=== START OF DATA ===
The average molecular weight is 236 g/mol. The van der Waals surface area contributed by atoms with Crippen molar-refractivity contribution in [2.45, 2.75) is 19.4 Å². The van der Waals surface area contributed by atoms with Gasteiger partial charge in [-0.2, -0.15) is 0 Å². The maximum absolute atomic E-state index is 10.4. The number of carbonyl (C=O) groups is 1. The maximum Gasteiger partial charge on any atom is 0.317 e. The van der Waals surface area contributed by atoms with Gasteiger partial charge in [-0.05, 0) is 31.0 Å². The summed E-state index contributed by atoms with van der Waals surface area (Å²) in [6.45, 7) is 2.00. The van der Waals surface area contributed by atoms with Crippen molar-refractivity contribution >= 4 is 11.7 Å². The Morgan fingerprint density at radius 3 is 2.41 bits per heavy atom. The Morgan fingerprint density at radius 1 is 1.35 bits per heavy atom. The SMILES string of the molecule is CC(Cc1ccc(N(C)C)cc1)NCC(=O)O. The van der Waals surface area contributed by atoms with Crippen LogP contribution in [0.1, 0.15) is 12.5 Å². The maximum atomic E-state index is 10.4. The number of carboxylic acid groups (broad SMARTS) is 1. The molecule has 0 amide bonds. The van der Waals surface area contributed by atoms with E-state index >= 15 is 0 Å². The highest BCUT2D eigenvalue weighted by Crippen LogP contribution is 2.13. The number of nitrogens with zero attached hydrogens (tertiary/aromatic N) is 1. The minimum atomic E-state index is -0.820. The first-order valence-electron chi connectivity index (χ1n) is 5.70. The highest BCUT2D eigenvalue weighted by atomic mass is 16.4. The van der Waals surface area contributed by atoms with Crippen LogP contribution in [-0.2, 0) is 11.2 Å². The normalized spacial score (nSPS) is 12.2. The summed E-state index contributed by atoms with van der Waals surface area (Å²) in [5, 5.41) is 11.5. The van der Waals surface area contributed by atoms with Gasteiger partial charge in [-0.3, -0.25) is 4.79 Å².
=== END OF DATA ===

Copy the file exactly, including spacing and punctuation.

The average molecular weight is 236 g/mol. The van der Waals surface area contributed by atoms with Crippen molar-refractivity contribution in [2.45, 2.75) is 19.4 Å². The van der Waals surface area contributed by atoms with Gasteiger partial charge in [-0.2, -0.15) is 0 Å². The maximum absolute atomic E-state index is 10.4. The number of carbonyl (C=O) groups is 1. The maximum Gasteiger partial charge on any atom is 0.317 e. The van der Waals surface area contributed by atoms with Gasteiger partial charge in [-0.05, 0) is 31.0 Å². The summed E-state index contributed by atoms with van der Waals surface area (Å²) in [6.45, 7) is 2.00. The van der Waals surface area contributed by atoms with Crippen molar-refractivity contribution >= 4 is 11.7 Å². The Morgan fingerprint density at radius 3 is 2.41 bits per heavy atom. The Morgan fingerprint density at radius 1 is 1.35 bits per heavy atom. The SMILES string of the molecule is CC(Cc1ccc(N(C)C)cc1)NCC(=O)O. The van der Waals surface area contributed by atoms with Crippen LogP contribution in [0.1, 0.15) is 12.5 Å². The maximum atomic E-state index is 10.4. The number of carboxylic acid groups (broad SMARTS) is 1. The molecule has 0 amide bonds. The van der Waals surface area contributed by atoms with E-state index >= 15 is 0 Å². The highest BCUT2D eigenvalue weighted by Crippen LogP contribution is 2.13. The number of nitrogens with zero attached hydrogens (tertiary/aromatic N) is 1. The minimum atomic E-state index is -0.820. The first-order valence-electron chi connectivity index (χ1n) is 5.70. The highest BCUT2D eigenvalue weighted by atomic mass is 16.4. The van der Waals surface area contributed by atoms with Crippen LogP contribution in [-0.2, 0) is 11.2 Å². The normalized spacial score (nSPS) is 12.2. The summed E-state index contributed by atoms with van der Waals surface area (Å²) in [5, 5.41) is 11.5. The van der Waals surface area contributed by atoms with Gasteiger partial charge in [-0.3, -0.25) is 4.79 Å².